Jack Phillips’ “Night And Day” Reviewed
What happens if you take Elton John in Band like Americana vibe and also take New York Cabaret circa Bobby Short’s reign, but you don’t mix them together, you place them side by side? Meet Jack Phillips Night And Day. It is hard to express how great Jack is without sounding hyperbolic, the New York self promoter has written more and better songs than his earliest incarnation as an Elton John-Billy Joel wannabe, gold standard Elton has. Jack, a perfectionist to the place it sometimes harms him, run in the 21st century has been astounding, a pure pedigree singer songwriter who does everything you could want him to. Jack’s songs don’t reach the height of Elton in the 70s and the first half of the eighties, that’s why he isn’t a superstar, but it beats him out after that for damn sure. Which is why it is you who are missing out.
In 2012, Jack dropped Café Nights in New York -this was his Bobby Short album (review here), and followed it with the Caleb Quale featured Southern (think Leon Russell), Elton influenced 2017 Down In The Jungle Room. Together they form Phillips’ original concept: a day for night double… it would have been a mindblowing album, a head spinner. I became friendly with Jack around then (he writes for us occasionally, and we went to the Paul Williams concert together. I always liked him, and loved his music before I liked him.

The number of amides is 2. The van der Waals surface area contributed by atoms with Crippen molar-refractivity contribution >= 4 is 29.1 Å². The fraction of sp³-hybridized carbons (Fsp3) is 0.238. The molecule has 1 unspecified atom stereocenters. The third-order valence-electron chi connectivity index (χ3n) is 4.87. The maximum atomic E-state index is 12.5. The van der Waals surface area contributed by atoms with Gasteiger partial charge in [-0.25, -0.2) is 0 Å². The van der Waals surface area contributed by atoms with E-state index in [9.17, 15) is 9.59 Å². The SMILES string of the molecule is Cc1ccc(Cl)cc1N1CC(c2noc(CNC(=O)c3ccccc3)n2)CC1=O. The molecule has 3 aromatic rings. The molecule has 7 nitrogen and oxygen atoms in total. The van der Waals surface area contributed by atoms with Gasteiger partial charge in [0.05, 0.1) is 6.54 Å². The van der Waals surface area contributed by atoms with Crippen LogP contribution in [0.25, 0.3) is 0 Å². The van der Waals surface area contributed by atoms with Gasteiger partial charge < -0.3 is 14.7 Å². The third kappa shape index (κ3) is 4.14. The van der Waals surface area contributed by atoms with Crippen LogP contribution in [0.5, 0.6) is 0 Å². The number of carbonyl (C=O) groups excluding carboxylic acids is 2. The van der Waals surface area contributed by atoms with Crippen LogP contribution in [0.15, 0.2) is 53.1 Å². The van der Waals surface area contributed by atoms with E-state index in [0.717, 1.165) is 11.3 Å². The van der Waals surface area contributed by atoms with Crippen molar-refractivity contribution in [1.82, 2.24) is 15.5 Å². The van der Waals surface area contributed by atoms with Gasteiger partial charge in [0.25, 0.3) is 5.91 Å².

On Friday, Jack released Night And Day and my only problem is that we deserved both albums in their entirety, and a live one. Instead we only get nine of the nineteen and on material so ace there was zero filler so what isn’t here simply isn’t here, nothing is gained except, maybe, for the slimness, the 33 minutes fly by, your ears keep exploding with joy. More or less, the night is American standards (new ones) and the day is boogie. Here is “I’ve Got Sophistication Too” which is precisely what you hope it is right next to “Ragin’ Down On Me” which is exactly what you think it is, next to maybe his greatest song: an unknown American Standard that somebody should get to Michael Buble, and should have way back when, the incomparable “The Old Grey Hat” -that chorus is indelible. “No One’s Home” is borderline disco and is on the day but is more like the night, the back up singer is pure soul and the beat is funky as fuck. It isn’t that Jack is an Elton soundalike (I mean, he clearly is but that’s not all he is), it is that he writes songs that are as great as his peers. And his instincts are good, you can see why the double concept seemed like a tight squeeze conceptually, but his voice is so unique he melds the two halves together. All the songs are great, it is nothing less than a masterpiece and a reminder of how much this world would be if Phillips broke pop.
I just wish there was more.